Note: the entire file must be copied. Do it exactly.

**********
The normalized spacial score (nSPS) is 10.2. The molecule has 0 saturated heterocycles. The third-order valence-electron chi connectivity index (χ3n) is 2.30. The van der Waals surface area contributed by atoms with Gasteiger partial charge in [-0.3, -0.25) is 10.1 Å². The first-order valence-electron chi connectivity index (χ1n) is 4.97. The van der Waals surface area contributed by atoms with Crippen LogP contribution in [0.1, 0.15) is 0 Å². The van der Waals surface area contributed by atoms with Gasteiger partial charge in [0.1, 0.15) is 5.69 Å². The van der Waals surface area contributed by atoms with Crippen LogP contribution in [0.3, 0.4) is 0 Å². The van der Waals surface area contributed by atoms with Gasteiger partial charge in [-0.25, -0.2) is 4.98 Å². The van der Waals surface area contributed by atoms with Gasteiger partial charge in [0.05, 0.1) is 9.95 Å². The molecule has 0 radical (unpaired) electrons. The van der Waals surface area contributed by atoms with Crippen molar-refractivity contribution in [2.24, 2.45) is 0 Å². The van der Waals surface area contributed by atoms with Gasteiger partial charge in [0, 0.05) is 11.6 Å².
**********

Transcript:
The normalized spacial score (nSPS) is 10.2. The molecule has 0 saturated heterocycles. The third-order valence-electron chi connectivity index (χ3n) is 2.30. The van der Waals surface area contributed by atoms with Gasteiger partial charge in [-0.3, -0.25) is 10.1 Å². The first-order valence-electron chi connectivity index (χ1n) is 4.97. The van der Waals surface area contributed by atoms with Crippen LogP contribution in [0.1, 0.15) is 0 Å². The van der Waals surface area contributed by atoms with Gasteiger partial charge in [0.1, 0.15) is 5.69 Å². The van der Waals surface area contributed by atoms with Crippen LogP contribution in [0.3, 0.4) is 0 Å². The van der Waals surface area contributed by atoms with Gasteiger partial charge in [-0.25, -0.2) is 4.98 Å². The van der Waals surface area contributed by atoms with Gasteiger partial charge in [0.05, 0.1) is 9.95 Å². The molecule has 0 radical (unpaired) electrons. The van der Waals surface area contributed by atoms with Crippen molar-refractivity contribution in [2.24, 2.45) is 0 Å². The van der Waals surface area contributed by atoms with Gasteiger partial charge in [0, 0.05) is 11.6 Å².